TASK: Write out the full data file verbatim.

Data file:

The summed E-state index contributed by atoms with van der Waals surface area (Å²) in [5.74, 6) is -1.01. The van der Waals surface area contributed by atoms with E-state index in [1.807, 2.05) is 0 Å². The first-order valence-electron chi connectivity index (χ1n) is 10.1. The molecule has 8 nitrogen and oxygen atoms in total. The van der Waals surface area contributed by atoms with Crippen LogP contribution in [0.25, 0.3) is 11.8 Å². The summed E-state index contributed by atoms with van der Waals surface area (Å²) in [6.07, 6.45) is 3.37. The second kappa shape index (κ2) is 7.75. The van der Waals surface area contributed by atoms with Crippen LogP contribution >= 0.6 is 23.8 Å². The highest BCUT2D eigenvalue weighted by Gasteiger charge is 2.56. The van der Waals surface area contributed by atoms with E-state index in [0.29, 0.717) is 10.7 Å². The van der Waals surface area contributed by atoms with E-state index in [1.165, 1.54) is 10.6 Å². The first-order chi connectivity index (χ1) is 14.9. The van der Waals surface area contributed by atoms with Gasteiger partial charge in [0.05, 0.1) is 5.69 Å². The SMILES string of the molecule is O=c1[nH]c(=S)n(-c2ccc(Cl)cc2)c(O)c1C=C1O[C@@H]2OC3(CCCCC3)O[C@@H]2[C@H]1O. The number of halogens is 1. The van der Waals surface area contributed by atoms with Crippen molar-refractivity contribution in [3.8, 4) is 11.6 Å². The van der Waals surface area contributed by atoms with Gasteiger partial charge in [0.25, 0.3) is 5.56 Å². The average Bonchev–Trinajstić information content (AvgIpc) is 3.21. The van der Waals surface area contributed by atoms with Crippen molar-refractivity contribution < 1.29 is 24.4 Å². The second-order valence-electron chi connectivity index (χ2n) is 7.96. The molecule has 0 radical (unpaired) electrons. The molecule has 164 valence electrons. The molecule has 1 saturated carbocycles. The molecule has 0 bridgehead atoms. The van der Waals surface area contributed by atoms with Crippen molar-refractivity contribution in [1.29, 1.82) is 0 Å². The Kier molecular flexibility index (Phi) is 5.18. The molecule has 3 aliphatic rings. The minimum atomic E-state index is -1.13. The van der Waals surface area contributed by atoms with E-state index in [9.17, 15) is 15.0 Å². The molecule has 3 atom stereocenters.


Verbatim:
The summed E-state index contributed by atoms with van der Waals surface area (Å²) in [5.74, 6) is -1.01. The van der Waals surface area contributed by atoms with E-state index in [1.807, 2.05) is 0 Å². The first-order valence-electron chi connectivity index (χ1n) is 10.1. The molecule has 8 nitrogen and oxygen atoms in total. The van der Waals surface area contributed by atoms with Crippen LogP contribution in [0.25, 0.3) is 11.8 Å². The summed E-state index contributed by atoms with van der Waals surface area (Å²) in [6.07, 6.45) is 3.37. The second kappa shape index (κ2) is 7.75. The van der Waals surface area contributed by atoms with Crippen LogP contribution >= 0.6 is 23.8 Å². The highest BCUT2D eigenvalue weighted by Gasteiger charge is 2.56. The van der Waals surface area contributed by atoms with E-state index in [0.29, 0.717) is 10.7 Å². The van der Waals surface area contributed by atoms with E-state index in [1.165, 1.54) is 10.6 Å². The first-order chi connectivity index (χ1) is 14.9. The van der Waals surface area contributed by atoms with Gasteiger partial charge in [0.05, 0.1) is 5.69 Å². The SMILES string of the molecule is O=c1[nH]c(=S)n(-c2ccc(Cl)cc2)c(O)c1C=C1O[C@@H]2OC3(CCCCC3)O[C@@H]2[C@H]1O. The number of halogens is 1. The van der Waals surface area contributed by atoms with Crippen molar-refractivity contribution in [3.8, 4) is 11.6 Å². The van der Waals surface area contributed by atoms with Gasteiger partial charge in [0.25, 0.3) is 5.56 Å². The average Bonchev–Trinajstić information content (AvgIpc) is 3.21. The van der Waals surface area contributed by atoms with Crippen molar-refractivity contribution < 1.29 is 24.4 Å². The second-order valence-electron chi connectivity index (χ2n) is 7.96. The molecule has 0 radical (unpaired) electrons. The molecule has 164 valence electrons. The molecule has 1 saturated carbocycles. The molecule has 0 bridgehead atoms. The van der Waals surface area contributed by atoms with Crippen molar-refractivity contribution in [1.29, 1.82) is 0 Å². The Kier molecular flexibility index (Phi) is 5.18. The molecule has 3 aliphatic rings. The minimum atomic E-state index is -1.13. The van der Waals surface area contributed by atoms with E-state index in [9.17, 15) is 15.0 Å². The molecule has 3 atom stereocenters.